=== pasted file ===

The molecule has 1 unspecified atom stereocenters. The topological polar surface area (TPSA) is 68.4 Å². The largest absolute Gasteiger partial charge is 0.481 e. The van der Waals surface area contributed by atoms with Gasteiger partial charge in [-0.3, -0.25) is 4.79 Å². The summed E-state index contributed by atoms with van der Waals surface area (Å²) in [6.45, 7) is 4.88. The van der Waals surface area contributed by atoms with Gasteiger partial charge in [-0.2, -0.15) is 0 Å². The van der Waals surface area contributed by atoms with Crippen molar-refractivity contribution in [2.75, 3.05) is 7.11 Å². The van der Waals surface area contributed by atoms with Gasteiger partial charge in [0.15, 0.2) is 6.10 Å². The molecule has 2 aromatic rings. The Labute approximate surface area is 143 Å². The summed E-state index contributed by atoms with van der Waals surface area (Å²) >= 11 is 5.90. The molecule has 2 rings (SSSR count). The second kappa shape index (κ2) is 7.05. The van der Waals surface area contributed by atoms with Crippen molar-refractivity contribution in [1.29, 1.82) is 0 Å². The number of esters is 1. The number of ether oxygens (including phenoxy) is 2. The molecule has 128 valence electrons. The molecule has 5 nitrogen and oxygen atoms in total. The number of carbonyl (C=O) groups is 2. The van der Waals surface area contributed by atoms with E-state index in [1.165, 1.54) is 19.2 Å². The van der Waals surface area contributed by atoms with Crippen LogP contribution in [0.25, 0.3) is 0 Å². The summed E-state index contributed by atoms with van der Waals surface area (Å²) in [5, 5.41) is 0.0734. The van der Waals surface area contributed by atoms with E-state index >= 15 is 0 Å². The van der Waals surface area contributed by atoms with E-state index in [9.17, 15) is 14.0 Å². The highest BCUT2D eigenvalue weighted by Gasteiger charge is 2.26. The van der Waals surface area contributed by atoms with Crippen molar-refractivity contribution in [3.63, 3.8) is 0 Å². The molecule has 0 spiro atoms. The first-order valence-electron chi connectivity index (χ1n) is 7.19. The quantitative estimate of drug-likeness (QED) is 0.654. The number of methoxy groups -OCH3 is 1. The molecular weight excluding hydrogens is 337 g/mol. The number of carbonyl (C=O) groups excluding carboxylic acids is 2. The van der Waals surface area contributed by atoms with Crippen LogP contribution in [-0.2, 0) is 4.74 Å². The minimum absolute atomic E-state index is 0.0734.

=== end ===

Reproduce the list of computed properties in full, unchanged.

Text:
The molecule has 1 unspecified atom stereocenters. The topological polar surface area (TPSA) is 68.4 Å². The largest absolute Gasteiger partial charge is 0.481 e. The van der Waals surface area contributed by atoms with Gasteiger partial charge in [-0.3, -0.25) is 4.79 Å². The summed E-state index contributed by atoms with van der Waals surface area (Å²) in [6.45, 7) is 4.88. The van der Waals surface area contributed by atoms with Gasteiger partial charge in [-0.2, -0.15) is 0 Å². The van der Waals surface area contributed by atoms with Crippen molar-refractivity contribution in [2.75, 3.05) is 7.11 Å². The van der Waals surface area contributed by atoms with Gasteiger partial charge in [0.15, 0.2) is 6.10 Å². The molecule has 2 aromatic rings. The Labute approximate surface area is 143 Å². The summed E-state index contributed by atoms with van der Waals surface area (Å²) >= 11 is 5.90. The molecule has 2 rings (SSSR count). The second kappa shape index (κ2) is 7.05. The van der Waals surface area contributed by atoms with Crippen molar-refractivity contribution in [1.29, 1.82) is 0 Å². The number of esters is 1. The number of ether oxygens (including phenoxy) is 2. The molecule has 128 valence electrons. The molecule has 5 nitrogen and oxygen atoms in total. The number of carbonyl (C=O) groups is 2. The van der Waals surface area contributed by atoms with E-state index in [1.165, 1.54) is 19.2 Å². The van der Waals surface area contributed by atoms with Crippen LogP contribution in [0.25, 0.3) is 0 Å². The summed E-state index contributed by atoms with van der Waals surface area (Å²) in [5, 5.41) is 0.0734. The van der Waals surface area contributed by atoms with E-state index >= 15 is 0 Å². The van der Waals surface area contributed by atoms with E-state index in [9.17, 15) is 14.0 Å². The highest BCUT2D eigenvalue weighted by Gasteiger charge is 2.26. The van der Waals surface area contributed by atoms with Crippen molar-refractivity contribution in [3.63, 3.8) is 0 Å². The molecule has 0 spiro atoms. The first-order valence-electron chi connectivity index (χ1n) is 7.19. The quantitative estimate of drug-likeness (QED) is 0.654. The number of methoxy groups -OCH3 is 1. The molecular weight excluding hydrogens is 337 g/mol. The number of carbonyl (C=O) groups excluding carboxylic acids is 2. The van der Waals surface area contributed by atoms with Crippen LogP contribution in [-0.2, 0) is 4.74 Å². The minimum absolute atomic E-state index is 0.0734.